In response to the Water Sector Task Force Report of 2012, the IRSM has been built to replicate both the physical and management (allocation, sharing and distribution) processes in the Pakistan IBIS. The purpose of this study was to assess the capability and suitability of the IRSM to model the system’s operation and assess the impacts of reservoir sedimentation on water resource security and sharing.
Model calibration results for the period 2002–2012 show that provincial allocation ratios agree with historic water deliveries (0.1% error in sharing) and that water delivered to barrages and then on to canal commands is also in agreement with recorded data (major barrages with a daily NSE of 0.7). Storage behaviour simulated by the model indicates some scope for improving the balancing of stored water resources between storages. The average maximum volume errors with respect to the mean annual inflow for Tarbela and Mangla are respectively 5.2% and 8.8%. This performance demonstrates that the IRSM is capable of modelling water-sharing and allocations to replicate the historic allocation of water in the IBIS. Furthermore, the model can also be used to investigate the unaccounted water in the system and to ensure necessary efficiency in the water distribution. Based on this performance, the model is suitable to investigate the impact of climate change and reservoir sedimentation on canal command water balance analysis and future provincial water security in Pakistan [53,54]. In addition to impact assessment, this modelling framework can be enhanced to investigate the whole of the system and canal-command-scale current and future water planning and management decisions.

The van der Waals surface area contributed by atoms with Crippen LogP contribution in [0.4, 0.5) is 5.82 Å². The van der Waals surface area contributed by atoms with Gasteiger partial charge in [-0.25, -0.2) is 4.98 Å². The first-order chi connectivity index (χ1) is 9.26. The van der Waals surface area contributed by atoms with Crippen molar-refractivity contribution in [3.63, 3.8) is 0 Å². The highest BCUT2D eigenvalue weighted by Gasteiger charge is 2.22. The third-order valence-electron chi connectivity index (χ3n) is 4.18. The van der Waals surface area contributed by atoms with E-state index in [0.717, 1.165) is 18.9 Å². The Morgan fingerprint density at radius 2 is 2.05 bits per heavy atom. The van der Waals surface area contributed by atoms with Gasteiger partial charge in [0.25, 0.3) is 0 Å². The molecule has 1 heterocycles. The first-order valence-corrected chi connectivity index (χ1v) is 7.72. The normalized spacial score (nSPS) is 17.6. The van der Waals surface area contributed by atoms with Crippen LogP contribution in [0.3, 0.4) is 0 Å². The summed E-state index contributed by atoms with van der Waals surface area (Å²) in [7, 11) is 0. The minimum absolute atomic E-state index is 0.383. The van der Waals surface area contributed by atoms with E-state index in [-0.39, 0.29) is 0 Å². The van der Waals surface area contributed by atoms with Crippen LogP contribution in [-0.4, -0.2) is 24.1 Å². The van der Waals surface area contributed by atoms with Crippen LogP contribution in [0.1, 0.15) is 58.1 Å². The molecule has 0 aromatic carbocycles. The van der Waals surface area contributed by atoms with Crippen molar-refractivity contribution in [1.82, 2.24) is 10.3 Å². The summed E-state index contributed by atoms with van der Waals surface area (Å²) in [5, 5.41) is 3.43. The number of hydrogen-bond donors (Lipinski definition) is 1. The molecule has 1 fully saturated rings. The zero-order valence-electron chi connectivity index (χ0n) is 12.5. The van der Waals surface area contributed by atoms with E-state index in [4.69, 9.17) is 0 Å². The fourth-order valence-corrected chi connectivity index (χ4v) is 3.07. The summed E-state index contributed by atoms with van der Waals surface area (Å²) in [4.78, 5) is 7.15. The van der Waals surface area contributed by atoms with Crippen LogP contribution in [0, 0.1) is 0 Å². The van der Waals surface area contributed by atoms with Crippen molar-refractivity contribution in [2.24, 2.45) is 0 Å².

The reservoir sedimentation study showed that a 2.3 km3 reduction in storage volume equates to a 1.26 km3 reduction in water supplied in the Rabi season. It also showed that the impact is not equitable between provinces, with KP and Balochistan not being affected in similar way to Punjab and Sindh. This problem will exacerbate over time as the storages continue to fill with sediment and changes to water-sharing arrangements will be required in response to this. This study found that the potential reduction in Rabi canal deliveries resulting from reservoir sedimentation were partly offset by small increases in Kharif canal deliveries; however, the model also indicated that some parts of the Rabi season experienced more severe shortages that may reach critical points in the future as reservoir sedimentation continues.

Author Contributions

Conceptualisation, G.M.P., M.-u.-D.A. and J.P.S.; formal analysis, G.M.P. and J.P.S.; project administration, M.-u.-D.A.; writing–original draft, G.M.P., M.-u.-D.A. and J.P.S.; writing–review and editing, G.M.P., M.-u.-D.A., Y.Y., J.P.S., S.M.M.A.S. and Z.I.K. All authors have read and agreed to the published version of the manuscript.


This research was funded by the Australian Department of Foreign Affairs and Trade (Sustainable Development Investment Portfolio and Water Apportionment Accord Tool projects in Pakistan) and the Commonwealth Scientific Industrial Research Organisation (CSIRO).

Institutional Review Board Statement

Not applicable.

Informed Consent Statement

Not applicable.

Data Availability Statement

The data that support the findings of this study are available from the relevant Pakistan Government organisation. Restrictions apply to the availability of these data, which were used under license for this study. Data are available from the authors with the permission of relevant Pakistan Government organisation.


We thank collaborating agencies from Pakistan especially the Ministry of Water Resources (MoWR), Indus River System Authority (IRSA), Water and Power Development Authority (WAPDA), Pakistan Meteorological Department (PMD) and provincial irrigation departments of Punjab (PID), Sindh (SID), Balochistan (BID) and Khyber Pakhtunkhwa (KPID) for the provision of data, technical advice and feedback.

Conflicts of Interest

The authors declare no conflict of interest. The funders had no role in the design of the study, and in the collection, analyses, or interpretation of data.

Appendix A. Pakistan Inter-Provincial Water Apportionment Accord Paragraphs

Table A1. Pakistan inter-provincial Water Apportionment Accord * Paragraph 14(b), 2 and 4.
Table A1. Pakistan inter-provincial Water Apportionment Accord * Paragraph 14(b), 2 and 4.
ProvincesParagraph 14(b)Paragraph 2Paragraph 4
Khyber Pakthunkhwa (KP)2.98%5.06%14.00%
* Adopted from Government of Pakistan [38], and Khan [55].